Data shows path to curb child neglect

Lee County children's advocates will soon begin to formalize a strategic plan to tackle the state's worst-in-the-state neglect ranking.

Editor’s Note: This the final in a 3-part series looking at child maltreatment in Lee County

BY CHUCK VANDENBERG
PCC EDITOR

LEE COUNTY – Data being poured over as part of a countywide needs assessment to help curb child maltreatment in Lee County shows advocates have their work cut out for them.

As part of a Resilient Communities Demonstration Project grant managed by the Lee County Health Department, the Child Abuse Prevention Council of Lee County, and the Community Partnership for Protecting Children are working with ISU Extension Community Development Specialist Shelley Oltmans to sift through the data and come up with strategies to move Lee County in the right direction.

The grant pays for the salary of Breanna Kramer-Riesberg and the contract with ISU for two years in fiscal year 2021 and 2022. There is an option for renewal for three years after that.

The needs assessment survey was completed in the past year and the groups are planning to start cultivating a strategic plan in July.

As part of the survey, Oltmans put together an executive summary of the results, which pointed to many strengths, but also about a dozen risk factors that are tipping the scales in the wrong direction to correct Lee County’s worst in the state ranking for child neglect. The county is 99th out of 99 counties in neglect and 79th out of 99 in child abuse.

But Oltmans said the county is primed to tackle the poor performance.

“This community of people is ready to start having a conversation,” she said. “We’ve had 47 different individuals from 25 different organizations working the past nine months of the needs assessment. The community is ready to start addressing these issues.”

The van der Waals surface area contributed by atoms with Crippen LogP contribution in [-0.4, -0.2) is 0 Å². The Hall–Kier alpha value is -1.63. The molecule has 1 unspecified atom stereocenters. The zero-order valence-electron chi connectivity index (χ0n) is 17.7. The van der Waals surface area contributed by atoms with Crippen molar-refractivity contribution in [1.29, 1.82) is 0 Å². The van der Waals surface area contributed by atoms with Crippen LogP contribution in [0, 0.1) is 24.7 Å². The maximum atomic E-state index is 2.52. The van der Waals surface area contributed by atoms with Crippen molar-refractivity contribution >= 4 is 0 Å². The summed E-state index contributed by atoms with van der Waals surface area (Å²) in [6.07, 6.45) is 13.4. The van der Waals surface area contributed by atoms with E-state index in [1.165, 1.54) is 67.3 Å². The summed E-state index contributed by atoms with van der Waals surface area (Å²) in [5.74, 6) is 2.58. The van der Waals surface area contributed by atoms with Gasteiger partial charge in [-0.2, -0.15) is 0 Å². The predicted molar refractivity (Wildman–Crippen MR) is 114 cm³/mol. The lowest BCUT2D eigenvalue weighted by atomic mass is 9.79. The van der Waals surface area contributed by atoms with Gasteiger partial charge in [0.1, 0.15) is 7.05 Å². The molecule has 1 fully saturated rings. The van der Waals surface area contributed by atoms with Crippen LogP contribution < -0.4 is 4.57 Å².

But she said the group is still far from determining what the strategic plan will look like.

The plan will be geared toward addressing the top risk factors facing parents in the county.

The percentage of families in Iowa living below the federal poverty level, which according to the US. Department of Health and Human Services is $26,500 for a family of four and $21,960 for a family of three, is 11.9%. Lee County’s rate is nine points higher at 20.8%.

Lee County has also traditionally had one of the highest unemployment rates in the state. A related figure to that is the civilian labor force. The state shows of all people 16 and over, 67.3% are employed, while in Lee County that number is 60.6%, meaning the county lags behind the state average in the people that participate in employment.

Lee County also is showing 16.4% of residents 25 and older with a bachelor’s degree or higher. The state average is 28.6%.

With regard to mental health issues, 11% of respondents in the needs assessment stated they had frequent mental distress, and the county has one mental health provider for every 1,380 residents.

Other issues reported in the assessment were alcohol, tobacco and other drugs; domestic violence and crime rates; generational cultural norms of accepting violence, aging housing stock, incarcerated family members, and pandemic-increased parenting stress around education and child care.